Dealing with Indoor Cats and Fleas

Cats and fleas tend to go together in many different home environments. Even if your pet spends the vast majority (or even the entirety) of his life indoors, it is nonetheless possible for him to acquire a flea infestation and to bring it into your home. Once fleas are in your home, they can live on furniture and carpets and make themselves at home on your pets and even on other people in your house as well. The key to dealing with fleas one an indoor cat is to be vigilant; a single treatment for fleas is never enough to completely eliminate the threat from your environment.

Treating Your Cat with Fleas

One of the best ways to ensure that your cat is unable to bring fleas into the home is with a preventative measure. There are a number of mild antiparasitic medicines and treatments that you can provide to your pet and which act as a buffer against a flea infestation. Most of these treatments can be applied to your pet's skin once per month or so as a topical cream. The cream then diffuses through your cat's skin and makes it poisonous to any flea that tries to feed off of your pet.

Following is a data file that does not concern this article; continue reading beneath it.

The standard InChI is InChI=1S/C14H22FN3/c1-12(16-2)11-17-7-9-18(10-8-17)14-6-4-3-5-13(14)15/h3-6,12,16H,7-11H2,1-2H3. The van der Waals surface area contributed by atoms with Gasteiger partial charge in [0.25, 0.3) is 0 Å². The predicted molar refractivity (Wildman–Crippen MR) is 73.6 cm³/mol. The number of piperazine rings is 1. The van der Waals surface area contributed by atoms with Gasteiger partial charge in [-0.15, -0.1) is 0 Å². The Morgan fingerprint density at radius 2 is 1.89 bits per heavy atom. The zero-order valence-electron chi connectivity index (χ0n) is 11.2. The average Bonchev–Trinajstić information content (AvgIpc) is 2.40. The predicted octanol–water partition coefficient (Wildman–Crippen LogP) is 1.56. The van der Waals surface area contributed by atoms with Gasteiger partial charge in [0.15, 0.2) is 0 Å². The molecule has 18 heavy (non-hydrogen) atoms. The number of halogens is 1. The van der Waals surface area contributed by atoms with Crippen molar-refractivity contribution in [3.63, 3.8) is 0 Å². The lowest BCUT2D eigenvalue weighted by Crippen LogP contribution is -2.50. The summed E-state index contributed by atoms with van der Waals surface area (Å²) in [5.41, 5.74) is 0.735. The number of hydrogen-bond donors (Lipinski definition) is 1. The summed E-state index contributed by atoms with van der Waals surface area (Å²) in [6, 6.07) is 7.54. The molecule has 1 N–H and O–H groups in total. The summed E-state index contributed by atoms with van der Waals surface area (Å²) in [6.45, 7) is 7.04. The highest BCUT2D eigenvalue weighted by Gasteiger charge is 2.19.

There are also bath treatments that you can give to your pet as well. While many cats do not like these types of treatments, others will not mind. In these cases, you should bathe your cat using a special, medicated flea protection solution. This solution may be harmful if used inappropriately, so it's important to follow the label instructions and your vet's recommendations as well. You should plan to bathe your cat with the solution at least two or three times in order for it to be effective.

Treating Your Home

You can also help to flea-proof your home too. By eliminating the likelihood that fleas will be able to survive in your home, you can then help to reduce the risk of you and your pets being attacked. First, avoid installing carpet or heavily shagged furniture as well, as fleas tend to thrive in these areas. You can buy a "flea bomb," which is a mild pesticide that is used to eliminate fleas from your area. These products are generally safe for use around children and pets, but it's important to double check before you utilize them where children and pets may be around.

Finally, keeping your home clean and hygienic will also do wonders to reduce the odds of a flea infestation. Be sure to vacuum regularly. Avoid leaving foods and other items out, and ensure that your pet is clean each time he comes inside after having spent any time outside as well.

For more particular methods of eliminating fleas, speak with your vet. Most flea control products are available over the counter at pet and pet supply stores. In some cases, you may need a prescription medicine from your vet.